The History of Corporate Activism in America
June 18, 2023
In recent American History, the line between politics and corporations has diminished. Recently Florida Governor Ron DeSantis has been in a months-long legal fight with Florida’s largest employer Disney over Florida’s Parental rights bill. Anheuser-Busch faced scrutiny after partnering with transgender activist Dylan Mulvaney, causing a nationwide boycott and a drop in stock price. However, is this a new phenomenon, or has corporate America always had a hand in governmental affairs?
Corporations in Early American Government
While there is no evidence that corporations had an explicit interest in the founding of the United States, there was business interest in the new land. In 1601, a group of businessmen in England started an expenditure to work out trade in the East India Company. Towards the end of the Decade, the corporation took an interest in colonizing North America (Osgood, 1896, p. 264). As more settlers made their way to North America, elected officials made efforts to find and appoint corporate entities to instill confidence in the new land. 1682 Governor Penn of Pennsylvania established The Free Society of Traders of Pennsylvania. In 1682 a formal agreement was drawn up establishing the coalition. Shortly after that, the state general assembly ratified the alliance allowing 20,000 acres of land to be granted to the society, and business was started with the approval of Governor Penn (Baldwin, 1903,453). The Society would ultimately be a failure in itself. That did stop other colonies from attempting similar expenditures.
Printing Press Influence
One of The United States' first successful businessmen, Ben Franklin, showed early America the power of the dollar in governmental affairs. With the Revolution raging Ben Franklin and his printing press were used to influence the public. In an editorial note in Pennsylvania, Franklin said,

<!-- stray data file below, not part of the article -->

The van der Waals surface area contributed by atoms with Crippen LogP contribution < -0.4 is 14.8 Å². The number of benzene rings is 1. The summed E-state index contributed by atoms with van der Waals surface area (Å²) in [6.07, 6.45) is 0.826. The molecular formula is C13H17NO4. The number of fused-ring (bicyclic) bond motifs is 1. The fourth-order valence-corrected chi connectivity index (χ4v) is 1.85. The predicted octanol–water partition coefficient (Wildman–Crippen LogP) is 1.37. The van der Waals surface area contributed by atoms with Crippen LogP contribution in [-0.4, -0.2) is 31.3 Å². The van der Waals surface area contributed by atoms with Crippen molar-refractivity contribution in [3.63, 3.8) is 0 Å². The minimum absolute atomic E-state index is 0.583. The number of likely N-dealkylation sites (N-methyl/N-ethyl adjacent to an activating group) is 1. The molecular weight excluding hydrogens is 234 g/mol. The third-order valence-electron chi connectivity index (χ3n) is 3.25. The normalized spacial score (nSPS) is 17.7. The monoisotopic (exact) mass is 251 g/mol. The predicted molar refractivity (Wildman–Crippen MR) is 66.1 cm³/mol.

“It will always prevail over Falsehood. Therefore, though they have an undoubted Property in their Press, they willingly allow that anyone is entitled to the Use of it who thinks it necessary to offer his Sentiments on disputable Points to the Public.” (Franklin, 5).
When the Stamp Act was proposed, skepticism arose in England that Americans would accept the Tax. Ben Franklin informed local politicians that he was doing everything he could to oppose The Stamp Act, but privately was puzzled by the opposition to the Act. (Frasca, 2009, 409). However, this did not stop other printing presses went forward from publishing harsh opinions and the potentially disastrous effects that the passage of the stamp act would have on the colonies. Rhode Island Merchant Nicholas Brown stated, “The press had much to do with whipping up public fever against the stamp act and its agents.” (Frasca, 2009, p. 407). The owners of printing presses were successful in their opposition as the public turned on the act, and the floodgates were open as wealthy individuals made efforts to sway public opinion on an issue.
Business and Slavery